So we held a funeral for him. We talked about the silly things he did. We talked about the annoying things he did. We talked about how much we loved him. We honored his place in our lives for just a short time. He helped us settle our hearts in America, and for that I will be forever grateful.

It’s been a week since we buried him, and there’s still an empty spot in our hearts. In the beginning we couldn’t bring ourselves to spend time in the yard without him. It was too sad and lonely. The first few days without him were especially rough. We watched with our own eyes as my husband shoveled dirt onto his body. Still, we kept expecting him to show up at the back door, begging for food. Other times we thought we could hear him meowing.

For days we couldn’t bring ourselves to clean up his water bowl and food bowl. I still haven’t put away the blanket he slept on. And at first I didn’t think I could ever buy my family another cat. I could not give my heart to another creature, only to lose it again so soon after. But after visiting some friends whose cats are just as loveable as ours was and learning how many cats they’ve lost over the years, I’m beginning to think I could possibly welcome another cat some day. But not yet.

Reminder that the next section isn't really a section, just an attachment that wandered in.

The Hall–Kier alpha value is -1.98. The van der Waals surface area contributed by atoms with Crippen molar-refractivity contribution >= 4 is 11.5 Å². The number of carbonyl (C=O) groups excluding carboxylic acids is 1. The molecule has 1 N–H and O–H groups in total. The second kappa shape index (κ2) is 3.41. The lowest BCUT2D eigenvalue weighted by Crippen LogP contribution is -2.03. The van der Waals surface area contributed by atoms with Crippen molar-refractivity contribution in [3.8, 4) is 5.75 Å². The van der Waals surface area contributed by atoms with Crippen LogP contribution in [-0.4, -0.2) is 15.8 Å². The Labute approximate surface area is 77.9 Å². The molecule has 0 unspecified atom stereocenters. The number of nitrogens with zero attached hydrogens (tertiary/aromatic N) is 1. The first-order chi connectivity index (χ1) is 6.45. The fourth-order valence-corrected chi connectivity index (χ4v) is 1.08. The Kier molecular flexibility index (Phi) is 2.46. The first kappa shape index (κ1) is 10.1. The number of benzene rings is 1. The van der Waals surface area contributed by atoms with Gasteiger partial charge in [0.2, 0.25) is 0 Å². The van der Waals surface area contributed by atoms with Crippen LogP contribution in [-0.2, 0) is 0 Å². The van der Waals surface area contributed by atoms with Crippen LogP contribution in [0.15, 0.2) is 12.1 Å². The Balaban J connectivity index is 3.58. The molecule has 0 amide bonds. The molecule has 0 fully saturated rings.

So we are slowly adjusting to life without our beloved kitty. After all, there are still birds to feed and plants to water. God’s good, green earth still grows even in the midst of death. Through the pain — and maybe because of the pain — our hearts and souls grow along with it.

A Book is Born: Serving Well is now available!

It’s here!Screenshot (4)

Elizabeth and I are thrilled to introduce you to our new book, Serving Well. It is our deepest hope that this 400+ page book will encourage and equip cross-cultural folks through the various seasons of life and ministry.